• United States

Wiretapping the WAN: It’s the law

May 01, 20063 mins

You may have heard about the lawsuit that the Electronic Frontier Foundation is filing against AT&T for cooperating with the feds to wiretap its network. Apparently, AT&T has instrumented its network so that the feds can potentially monitor all traffic that flows across it.

In the immortal words of Captain Renault, I’m shocked, shocked, to find a carrier . . . obeying the law.

That’s right: Not only is AT&T tapping its network on behalf of the feds, so are Verizon, Sprint, Qwest, BellSouth and all the rest. They’d be in violation of federal law if they weren’t.

Remember the Communications Assistance for Law Enforcement Act (CALEA)? Passed in 1994, CALEA requires carriers to embed wiretapping capabilities into the fabric of their network infrastructure. (For details on what CALEA requires, check out and All the carriers have had to be CALEA compliant for years.

Whistle-blower Mark Klein, an AT&T technician who provided documents to the EFF, says a device was installed in AT&T’s network with the “ability to sift through large amounts of data looking for preprogrammed targets.”

Err – that’s exactly what CALEA requires. Specifically, CALEA requires carriers to be able to, upon request by law enforcement, intercept call-identifying information, defined in section 102(2) as “information that identifies the origin, direction, destination or termination of each communication generated or received by a subscriber.” In the packet-switched world, obtaining that information may require scanning hundreds of millions of traffic flows from millions of endpoints.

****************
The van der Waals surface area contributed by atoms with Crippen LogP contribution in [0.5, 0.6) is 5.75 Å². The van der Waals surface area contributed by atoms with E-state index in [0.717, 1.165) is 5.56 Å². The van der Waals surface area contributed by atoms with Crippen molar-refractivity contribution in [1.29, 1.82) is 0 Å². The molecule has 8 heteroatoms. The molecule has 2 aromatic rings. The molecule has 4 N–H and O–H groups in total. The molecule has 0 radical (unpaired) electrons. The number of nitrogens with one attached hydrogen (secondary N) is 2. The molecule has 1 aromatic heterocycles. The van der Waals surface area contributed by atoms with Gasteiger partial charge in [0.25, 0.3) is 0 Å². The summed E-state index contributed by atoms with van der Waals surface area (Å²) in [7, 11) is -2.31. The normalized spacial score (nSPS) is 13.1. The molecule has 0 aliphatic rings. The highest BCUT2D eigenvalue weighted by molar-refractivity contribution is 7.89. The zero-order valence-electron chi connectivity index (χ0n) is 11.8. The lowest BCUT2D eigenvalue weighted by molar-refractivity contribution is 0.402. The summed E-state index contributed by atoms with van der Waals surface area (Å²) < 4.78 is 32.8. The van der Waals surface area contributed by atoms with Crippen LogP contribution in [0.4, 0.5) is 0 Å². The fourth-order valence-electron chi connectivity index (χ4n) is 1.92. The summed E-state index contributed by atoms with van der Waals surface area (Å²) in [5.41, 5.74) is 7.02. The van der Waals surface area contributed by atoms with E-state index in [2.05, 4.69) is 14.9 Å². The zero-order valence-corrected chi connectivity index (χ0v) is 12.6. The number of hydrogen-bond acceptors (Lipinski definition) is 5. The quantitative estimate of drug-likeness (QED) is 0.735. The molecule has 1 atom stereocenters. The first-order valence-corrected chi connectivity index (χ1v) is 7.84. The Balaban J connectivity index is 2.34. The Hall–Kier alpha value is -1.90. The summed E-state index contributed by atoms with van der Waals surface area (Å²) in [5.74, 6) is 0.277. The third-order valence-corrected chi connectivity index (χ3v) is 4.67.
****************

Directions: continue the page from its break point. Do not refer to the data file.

This poses a rather Zen conundrum: To figure out which traffic to monitor, you have to monitor some traffic.

Now, there’s an open question as to whether the feds – the National Security Agency, in particular – have the right to make such a request of any carrier, particularly without a warrant. So you can see why the feds are keeping mum about the whole issue: Not only does the NSA have no comment on the EFF lawsuit, the Department of Justice recently declined repeated requests by Congress to disclose wiretapping details, on the grounds that such information is “classified and sensitive.”

I have no idea whether the feds acted legally in making their requests. I’m not a lawyer, and I don’t play one on TV. For what it’s worth, I’ve never been much of a CALEA fan, either: Yes, law enforcement agents need the tools to do their jobs, but building networks that are inherently “tappable” seems to me to be fundamentally bad security design, because anything the good guys can do, the bad guys can do, too.

But that’s all irrelevant given that CALEA’s the law of the land, and has been so for years. Even if you think it’s a lousy law and the feds are way out of bounds to request wiretapping, that’s immaterial. The carriers are obliged to comply, unless the courts tell them otherwise.

Bottom line: If you have issues with wiretapping, don’t go after the carriers. Go after the folks who required it in the first place.

What do you think? Discuss wiretapping, CALEA and this column.